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ME529 Combustion and Air Pollution


Topic 03. Combustion Stoichiometry
Balancing any chemical reaction requires equating the number of atoms on both the
reactant and product side of the reaction equation. In combustion reactions, one of the
reactants is air. Air is approximately 20.9% O2 and 79.1% N2 by volume (air also has
argon, CO2 and trace amounts of many other species but we will ignore these for now);
this works out to 79.1/20.9 = 3.78 moles of N2 per mole of O2. [Sometimes you will see
that calculation done as 79/21 = 3.76.] Consider the (unbalanced) combustion of
methane:

CH4 +a (O2 +3.78 N2) ===> CO2 + bH2O + 3.78a N2

In this representation, N is inert, so why bother including it? There are two reasons. First,
if you want to calculate the mole fraction of each combustion product, you need to know
how much N2 is present since it will be the predominant species. Second, during actual
combustion, atmospheric N2 can form NOx and hence nitrogen is NOT always inert - more
about NOx formation later.

To balance a combustion reaction, start with C. There is one C on the LHS, so there must
be only one C on the RHS. Next, look at H. There are 4 Hs on the LHS so we have to
multiply H2O by 2 to get 4 Hs on the RHS.

CH4 + (O2 +3.78 N2) ===> CO2 + 2 H2O + 3.78 N2

Now, count O. This time, start with the RHS. There are 4 Os on the RHS, so there must
be 4 Os on the LHS. Multiple air by 2 to achieve this.

CH4 + 2 (O2 +3.78 N2) ===> CO2 + 2 H2O + 3.78 N2

Finally, balance N. The LHS now has 2 x 3.78 Ns, so balance the RHS.

CH4 + 2 (O2 +3.78 N2) ===> CO2 + 2 H2O + 2 x 3.78 N2

The complete combustion of methane and air is now balanced.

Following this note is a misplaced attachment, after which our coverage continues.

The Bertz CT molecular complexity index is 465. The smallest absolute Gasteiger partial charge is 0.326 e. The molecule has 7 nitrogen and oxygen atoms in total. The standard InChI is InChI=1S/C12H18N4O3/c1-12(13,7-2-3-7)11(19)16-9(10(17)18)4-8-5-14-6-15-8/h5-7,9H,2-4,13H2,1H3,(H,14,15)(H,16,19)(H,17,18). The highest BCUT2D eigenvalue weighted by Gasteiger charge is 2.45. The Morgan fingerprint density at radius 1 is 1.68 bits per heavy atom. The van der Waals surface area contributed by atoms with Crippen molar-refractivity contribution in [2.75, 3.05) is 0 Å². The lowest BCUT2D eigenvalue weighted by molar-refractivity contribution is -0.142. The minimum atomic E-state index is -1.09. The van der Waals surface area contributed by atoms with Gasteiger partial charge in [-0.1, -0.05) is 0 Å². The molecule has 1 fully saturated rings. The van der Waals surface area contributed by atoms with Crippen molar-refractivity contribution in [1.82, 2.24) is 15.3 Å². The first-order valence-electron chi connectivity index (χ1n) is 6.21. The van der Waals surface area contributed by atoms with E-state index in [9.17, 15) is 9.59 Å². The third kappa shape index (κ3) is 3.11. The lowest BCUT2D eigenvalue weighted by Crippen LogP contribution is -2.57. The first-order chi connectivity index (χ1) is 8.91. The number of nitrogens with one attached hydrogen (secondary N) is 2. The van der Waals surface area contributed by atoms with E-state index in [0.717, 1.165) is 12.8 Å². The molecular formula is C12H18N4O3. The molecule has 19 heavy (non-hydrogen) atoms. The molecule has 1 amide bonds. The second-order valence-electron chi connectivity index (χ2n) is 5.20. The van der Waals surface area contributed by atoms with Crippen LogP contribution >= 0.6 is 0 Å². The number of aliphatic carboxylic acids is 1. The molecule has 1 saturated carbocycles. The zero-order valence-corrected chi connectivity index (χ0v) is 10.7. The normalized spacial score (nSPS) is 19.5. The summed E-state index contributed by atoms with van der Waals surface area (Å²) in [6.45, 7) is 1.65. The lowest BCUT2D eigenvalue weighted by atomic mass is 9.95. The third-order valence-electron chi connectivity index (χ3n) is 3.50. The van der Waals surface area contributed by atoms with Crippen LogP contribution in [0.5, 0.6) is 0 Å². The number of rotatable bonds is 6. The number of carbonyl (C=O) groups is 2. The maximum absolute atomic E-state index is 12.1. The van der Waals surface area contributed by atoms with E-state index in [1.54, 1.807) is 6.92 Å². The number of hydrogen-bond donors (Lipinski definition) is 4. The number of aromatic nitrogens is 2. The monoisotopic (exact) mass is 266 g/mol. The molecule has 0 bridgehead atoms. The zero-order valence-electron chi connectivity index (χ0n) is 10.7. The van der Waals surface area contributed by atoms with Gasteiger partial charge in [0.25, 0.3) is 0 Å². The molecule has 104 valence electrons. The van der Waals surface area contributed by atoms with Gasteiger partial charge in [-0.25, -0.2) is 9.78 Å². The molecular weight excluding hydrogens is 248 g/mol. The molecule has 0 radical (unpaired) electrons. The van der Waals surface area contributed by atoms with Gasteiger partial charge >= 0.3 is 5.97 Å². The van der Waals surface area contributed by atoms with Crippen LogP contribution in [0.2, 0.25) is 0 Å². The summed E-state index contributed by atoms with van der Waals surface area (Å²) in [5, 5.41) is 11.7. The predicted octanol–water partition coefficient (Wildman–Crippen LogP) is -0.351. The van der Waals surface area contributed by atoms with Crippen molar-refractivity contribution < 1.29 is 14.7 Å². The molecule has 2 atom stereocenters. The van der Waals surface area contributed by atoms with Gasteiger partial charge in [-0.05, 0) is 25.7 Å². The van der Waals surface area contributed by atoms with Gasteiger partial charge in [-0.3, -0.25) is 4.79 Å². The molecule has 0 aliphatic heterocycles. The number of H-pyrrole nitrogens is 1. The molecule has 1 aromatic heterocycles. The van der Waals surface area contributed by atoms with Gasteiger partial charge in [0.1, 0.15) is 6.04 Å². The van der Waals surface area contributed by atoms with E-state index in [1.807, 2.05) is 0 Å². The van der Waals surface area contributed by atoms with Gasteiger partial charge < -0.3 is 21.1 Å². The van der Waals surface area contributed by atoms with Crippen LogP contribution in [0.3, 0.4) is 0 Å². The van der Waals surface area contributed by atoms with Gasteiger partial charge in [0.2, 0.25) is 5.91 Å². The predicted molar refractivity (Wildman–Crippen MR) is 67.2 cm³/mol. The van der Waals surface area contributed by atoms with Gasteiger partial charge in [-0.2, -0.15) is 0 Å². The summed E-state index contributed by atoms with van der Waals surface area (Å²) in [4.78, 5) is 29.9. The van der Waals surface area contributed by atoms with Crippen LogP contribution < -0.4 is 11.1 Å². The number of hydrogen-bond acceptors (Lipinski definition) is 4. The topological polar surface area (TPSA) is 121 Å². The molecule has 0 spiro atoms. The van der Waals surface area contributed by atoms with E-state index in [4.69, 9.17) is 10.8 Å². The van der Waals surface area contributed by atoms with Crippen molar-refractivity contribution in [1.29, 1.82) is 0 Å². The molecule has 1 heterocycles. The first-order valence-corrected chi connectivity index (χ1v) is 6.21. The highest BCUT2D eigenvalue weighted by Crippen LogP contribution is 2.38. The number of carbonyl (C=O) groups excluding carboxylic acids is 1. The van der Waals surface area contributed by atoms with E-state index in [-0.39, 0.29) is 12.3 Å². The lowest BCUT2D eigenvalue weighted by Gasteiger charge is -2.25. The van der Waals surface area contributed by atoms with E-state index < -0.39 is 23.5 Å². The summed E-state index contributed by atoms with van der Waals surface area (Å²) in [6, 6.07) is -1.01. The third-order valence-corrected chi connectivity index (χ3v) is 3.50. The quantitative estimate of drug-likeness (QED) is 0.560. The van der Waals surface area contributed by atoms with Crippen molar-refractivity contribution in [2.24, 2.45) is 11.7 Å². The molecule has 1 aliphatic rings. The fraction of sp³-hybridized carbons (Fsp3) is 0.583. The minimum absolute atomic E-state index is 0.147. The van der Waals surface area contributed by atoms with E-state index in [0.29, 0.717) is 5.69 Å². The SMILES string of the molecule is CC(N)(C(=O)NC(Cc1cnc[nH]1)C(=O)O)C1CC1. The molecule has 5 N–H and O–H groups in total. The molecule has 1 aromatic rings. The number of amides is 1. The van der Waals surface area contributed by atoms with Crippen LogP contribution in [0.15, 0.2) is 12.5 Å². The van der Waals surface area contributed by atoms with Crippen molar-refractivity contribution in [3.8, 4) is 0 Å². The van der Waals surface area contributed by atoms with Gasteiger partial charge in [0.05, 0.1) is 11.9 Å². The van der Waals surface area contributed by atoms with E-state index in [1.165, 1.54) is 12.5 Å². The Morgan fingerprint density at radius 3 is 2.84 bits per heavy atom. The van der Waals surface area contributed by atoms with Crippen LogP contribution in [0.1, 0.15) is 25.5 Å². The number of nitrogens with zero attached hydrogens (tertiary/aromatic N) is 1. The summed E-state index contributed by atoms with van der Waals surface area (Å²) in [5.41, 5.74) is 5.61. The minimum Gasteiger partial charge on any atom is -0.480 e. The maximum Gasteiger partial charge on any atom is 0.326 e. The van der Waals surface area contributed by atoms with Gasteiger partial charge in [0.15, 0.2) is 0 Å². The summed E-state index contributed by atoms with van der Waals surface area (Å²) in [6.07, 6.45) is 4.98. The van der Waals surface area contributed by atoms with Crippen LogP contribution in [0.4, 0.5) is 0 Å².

In general, a simple HC fuel with the composition CnHm will undergo complete oxidation
to form CO2 and H2O.

CnHm + (n + m/4) (O2 +3.78 N2) ===> n CO2 + m/2 H2O + 3.78 (n + m/4) N2

For each mole of fuel burned, (n + m/4) x (1 + 3.78) = 4.78 x (n + m/4) moles of O2 and
N2 are involved, and

n + m/2 + 3.78 x n + 3.78 x m/4 =


4.78 x n + m/4 + m/4 + 3.78 x m/4 =

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4.78 x (n + m/4) + m/4

moles of combustion products are generated. The molar stoichiometric fuel-to-air ratio
is 1 / [4.78 x (n + m/4) ]

The product mole fractions for complete combustion of this simple HC are

n
x CO2 
4.78( n  m / 4)  m / 4
m/2
x H 2O 
4.78( n  m / 4)  m / 4
3.78( n  m / 4)
x N2 
4.78( n  m / 4)  m / 4
________________________________________________________________
Example 3.1: calculate the stoichiometric fuel/air mass ratio and product gas composition
for the combustion of heptane in air.

Heptane is C-C-C-C-C-C-C or C7H16.

C7H16 + 11 (O2 +3.78 N2) ===> 7 CO2 + 8 H2O + 11 x 3.78 N2

For each mole of heptane burned, 11 x (1 + 3.78) = 52.5 moles of O2 and N2 are involved.
The molar mass of heptane is 7 x 12 + 16 x 1 = 100. Hence, the fuel/air mass ratio is

mf  100 100


     0.066
 ma  s 11(32  3.78  28) 1516

The total number of moles of combustion products is

7 + 8 + 11 x 3.78 = 7 + 8 + 41.5 = 56.58

The product gas composition, on a mole fraction basis, is

7
x CO2   0.124  12.4%
56.58
8
x H 2O   0.141  14.1%
56.58
41.5
x N2   0.734  73.4%
56.58

________________________________________________________________

For fuels like coal and fuel oil, the ultimate analysis may be the only data available. This
analysis can be converted into an effective molecular composition.
_______________________________________________________________________

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Example 3.2: Calculate the molecular formula, the combustion stoichiometry, fuel/air mass
ratio and product mole fractions for the following fuel oil.

Element Weight mol per mol/mol C


Percent 100 g
C 84.0 g per 100 g  12 g/mol =7 7 =1
H2 15.3  (2 x 1) / 2 = 15.3 7 = 2.186
S 0.3  32 = 0.0094 7 = 0.0013
N2 0.4  (2 x 14) /2 = 0.0286 7 = 0.0041

Note: for N2 (and H2), we need to convert from molecules to atoms, or

0.4 g N 2 mol N 2 2mol N 1 0.0041 mol N


    per 100 g of fuel
100g  2  14 g N 2 mol N 2 7 molC

The molecular formula is:

CH2.186S0.0013N0.0041

The combustion stoichiometry is:

CH2.186S0.0013N0.0041 + 1.5478 (O2 + 3.78 N2) ===>

CO2 + 1.093 H2O + 0.0013 SO2 + 5.85 N2